Look After Your Mind – Look After Your Mind
No, the above is not a typo. Glancing again at the phrase we realise that the language tricks us into thinking that there is a me to which the mind belongs. But what is this ‘me’ as distinct from the mind? And does the mind form a part of some greater me?
Get to know oneself
I don’t want to give the impression that I’m just playing with words or pondering trivial ideas. A vital aspect of improving mental and emotional wellbeing is to get to know oneself more thoroughly, this being the aim of most talking therapies.
Even a brief consideration of the mind versus the self can help to further understand our belief systems. These in turn colour the way we perceive and experience the world.
The mind and the brain
The most common belief among many scientists is that the mind amounts to nothing more than the electrochemical activity of the brain. An extension of this idea is that consciousness is an epiphenomenon of the brain, an accidental by-product of purely physical processes. The implication for some is that the mind is expressed through the brain, just as TV programmes are shown through the TV set, and do not originate in the screen itself.
These are deep and murky waters indeed. More metaphysical arguments posit that the essential self is composed of body and mind (some would add soul) and our entire life experience.
The implication here is that what I think of as myself is just part of a much greater Self. Some philosophical traditions argue that this Self is in turn an essential part of the entire Cosmos (this term meaning a well-ordered whole).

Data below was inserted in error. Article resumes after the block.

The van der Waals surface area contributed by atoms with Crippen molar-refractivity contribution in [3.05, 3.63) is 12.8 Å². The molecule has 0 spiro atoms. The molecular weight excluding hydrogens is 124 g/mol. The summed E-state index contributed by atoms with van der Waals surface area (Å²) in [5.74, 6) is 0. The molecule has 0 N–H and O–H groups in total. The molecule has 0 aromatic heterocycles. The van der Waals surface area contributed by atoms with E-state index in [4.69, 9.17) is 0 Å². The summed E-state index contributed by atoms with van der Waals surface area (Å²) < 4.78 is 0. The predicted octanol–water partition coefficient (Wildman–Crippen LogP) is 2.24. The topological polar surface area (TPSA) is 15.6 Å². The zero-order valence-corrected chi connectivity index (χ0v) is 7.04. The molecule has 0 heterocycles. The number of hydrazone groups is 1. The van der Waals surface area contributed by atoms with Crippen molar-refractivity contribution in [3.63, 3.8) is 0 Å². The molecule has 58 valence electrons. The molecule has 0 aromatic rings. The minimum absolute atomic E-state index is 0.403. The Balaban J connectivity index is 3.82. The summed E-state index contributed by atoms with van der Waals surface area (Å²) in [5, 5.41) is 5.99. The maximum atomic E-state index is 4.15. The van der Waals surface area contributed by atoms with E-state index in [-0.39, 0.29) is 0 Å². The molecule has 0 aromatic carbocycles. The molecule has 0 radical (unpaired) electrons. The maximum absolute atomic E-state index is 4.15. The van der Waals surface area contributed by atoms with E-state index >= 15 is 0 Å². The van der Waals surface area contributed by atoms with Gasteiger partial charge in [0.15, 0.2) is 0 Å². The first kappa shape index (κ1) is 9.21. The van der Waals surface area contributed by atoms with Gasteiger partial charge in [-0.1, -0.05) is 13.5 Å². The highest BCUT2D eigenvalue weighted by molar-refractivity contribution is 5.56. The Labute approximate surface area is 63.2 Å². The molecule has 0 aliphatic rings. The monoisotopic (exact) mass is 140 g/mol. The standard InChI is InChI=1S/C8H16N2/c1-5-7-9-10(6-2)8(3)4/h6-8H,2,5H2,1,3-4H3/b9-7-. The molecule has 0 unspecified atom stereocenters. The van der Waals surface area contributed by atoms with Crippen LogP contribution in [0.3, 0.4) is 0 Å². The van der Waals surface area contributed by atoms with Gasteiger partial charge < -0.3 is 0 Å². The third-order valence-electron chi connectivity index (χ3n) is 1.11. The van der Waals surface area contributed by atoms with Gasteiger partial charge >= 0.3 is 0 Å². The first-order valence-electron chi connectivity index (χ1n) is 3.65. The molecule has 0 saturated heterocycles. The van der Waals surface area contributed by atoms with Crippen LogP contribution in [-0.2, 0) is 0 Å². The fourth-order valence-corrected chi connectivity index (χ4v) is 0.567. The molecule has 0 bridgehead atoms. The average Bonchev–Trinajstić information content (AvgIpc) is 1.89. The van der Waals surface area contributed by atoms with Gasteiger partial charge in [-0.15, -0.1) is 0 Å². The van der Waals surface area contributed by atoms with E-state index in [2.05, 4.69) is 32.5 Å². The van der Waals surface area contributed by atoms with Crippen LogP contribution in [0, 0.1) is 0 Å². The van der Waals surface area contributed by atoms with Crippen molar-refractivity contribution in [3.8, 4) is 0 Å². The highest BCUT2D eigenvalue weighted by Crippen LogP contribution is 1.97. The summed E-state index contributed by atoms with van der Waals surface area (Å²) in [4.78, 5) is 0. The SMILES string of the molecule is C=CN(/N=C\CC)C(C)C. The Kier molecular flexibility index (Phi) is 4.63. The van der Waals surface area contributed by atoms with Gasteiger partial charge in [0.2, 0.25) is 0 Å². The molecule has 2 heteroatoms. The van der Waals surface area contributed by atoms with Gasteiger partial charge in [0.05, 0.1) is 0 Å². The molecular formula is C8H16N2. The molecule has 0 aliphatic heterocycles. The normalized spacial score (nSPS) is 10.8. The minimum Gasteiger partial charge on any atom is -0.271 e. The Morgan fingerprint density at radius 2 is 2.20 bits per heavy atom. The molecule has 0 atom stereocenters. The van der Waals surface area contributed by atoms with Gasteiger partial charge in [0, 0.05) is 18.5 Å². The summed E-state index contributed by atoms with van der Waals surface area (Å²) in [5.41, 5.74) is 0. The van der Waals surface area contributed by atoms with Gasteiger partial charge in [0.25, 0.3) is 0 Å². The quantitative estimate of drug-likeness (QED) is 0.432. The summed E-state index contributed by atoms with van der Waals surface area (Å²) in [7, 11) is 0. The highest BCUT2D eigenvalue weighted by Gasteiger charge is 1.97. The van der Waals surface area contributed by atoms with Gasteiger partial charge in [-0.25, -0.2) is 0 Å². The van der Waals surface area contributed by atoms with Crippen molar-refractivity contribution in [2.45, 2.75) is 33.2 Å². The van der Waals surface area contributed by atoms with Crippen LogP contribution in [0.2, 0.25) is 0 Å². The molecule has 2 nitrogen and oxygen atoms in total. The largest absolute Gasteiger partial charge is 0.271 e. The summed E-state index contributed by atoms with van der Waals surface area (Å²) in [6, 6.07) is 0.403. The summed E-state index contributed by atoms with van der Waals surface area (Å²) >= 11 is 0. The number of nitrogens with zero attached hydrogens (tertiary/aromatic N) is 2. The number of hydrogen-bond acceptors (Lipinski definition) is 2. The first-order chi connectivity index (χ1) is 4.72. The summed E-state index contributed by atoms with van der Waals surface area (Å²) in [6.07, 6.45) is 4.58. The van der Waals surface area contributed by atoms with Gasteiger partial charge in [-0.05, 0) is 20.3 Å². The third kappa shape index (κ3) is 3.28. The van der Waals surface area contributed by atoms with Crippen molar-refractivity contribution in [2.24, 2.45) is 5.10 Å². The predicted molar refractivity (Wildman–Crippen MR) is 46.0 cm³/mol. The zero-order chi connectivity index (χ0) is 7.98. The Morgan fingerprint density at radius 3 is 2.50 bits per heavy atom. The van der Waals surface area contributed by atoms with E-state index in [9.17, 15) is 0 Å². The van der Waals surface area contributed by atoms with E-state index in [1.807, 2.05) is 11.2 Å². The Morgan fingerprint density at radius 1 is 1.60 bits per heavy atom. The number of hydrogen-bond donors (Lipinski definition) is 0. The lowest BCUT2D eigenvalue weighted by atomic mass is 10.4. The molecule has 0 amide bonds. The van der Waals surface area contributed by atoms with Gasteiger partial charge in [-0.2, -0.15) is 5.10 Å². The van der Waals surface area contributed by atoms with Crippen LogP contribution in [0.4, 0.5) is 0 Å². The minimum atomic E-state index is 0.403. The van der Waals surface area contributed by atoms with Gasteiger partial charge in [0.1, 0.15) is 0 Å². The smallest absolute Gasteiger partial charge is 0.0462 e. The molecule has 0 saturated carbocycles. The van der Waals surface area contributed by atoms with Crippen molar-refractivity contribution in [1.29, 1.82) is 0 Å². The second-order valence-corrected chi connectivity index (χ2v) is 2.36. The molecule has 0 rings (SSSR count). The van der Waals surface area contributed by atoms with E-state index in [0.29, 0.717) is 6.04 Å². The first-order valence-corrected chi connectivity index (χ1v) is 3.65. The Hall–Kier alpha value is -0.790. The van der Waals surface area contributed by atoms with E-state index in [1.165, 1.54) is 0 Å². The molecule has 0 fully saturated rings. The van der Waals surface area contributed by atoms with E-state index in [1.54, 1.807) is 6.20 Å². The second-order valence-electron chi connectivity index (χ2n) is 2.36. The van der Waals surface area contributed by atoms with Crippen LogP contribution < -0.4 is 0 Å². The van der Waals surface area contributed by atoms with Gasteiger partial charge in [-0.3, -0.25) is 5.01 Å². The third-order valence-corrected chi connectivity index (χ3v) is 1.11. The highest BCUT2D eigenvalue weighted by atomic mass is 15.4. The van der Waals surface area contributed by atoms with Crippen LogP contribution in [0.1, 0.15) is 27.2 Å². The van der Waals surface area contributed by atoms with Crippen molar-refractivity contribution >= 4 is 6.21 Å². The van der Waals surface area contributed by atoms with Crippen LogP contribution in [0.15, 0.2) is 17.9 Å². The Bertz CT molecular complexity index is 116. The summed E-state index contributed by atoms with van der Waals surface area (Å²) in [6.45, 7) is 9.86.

It is not possible to even begin to outline the implications of these ideas so let’s go back to the notion of ‘me’ and ‘mind’. It is certainly the case that the mind is greater than the conscious ego (rational principle of the personality).
The notion of the subconscious is widely known – a realm of thought that goes on in the background of our conscious life. It is also generally believed that the subconscious is the storehouse of our memories and the seat of our creativity. Memories, even distant ones, can be triggered by current experiences. For example, we’ve all perhaps experienced a “Eureka!” moment when a sudden insight springs to mind.
So, although the question of whether I am my mind, or whether the mind is part of some greater me has not been answered, I can help to look after my mind by appreciating that I am a part of some astonishing and greater whole, as are we all.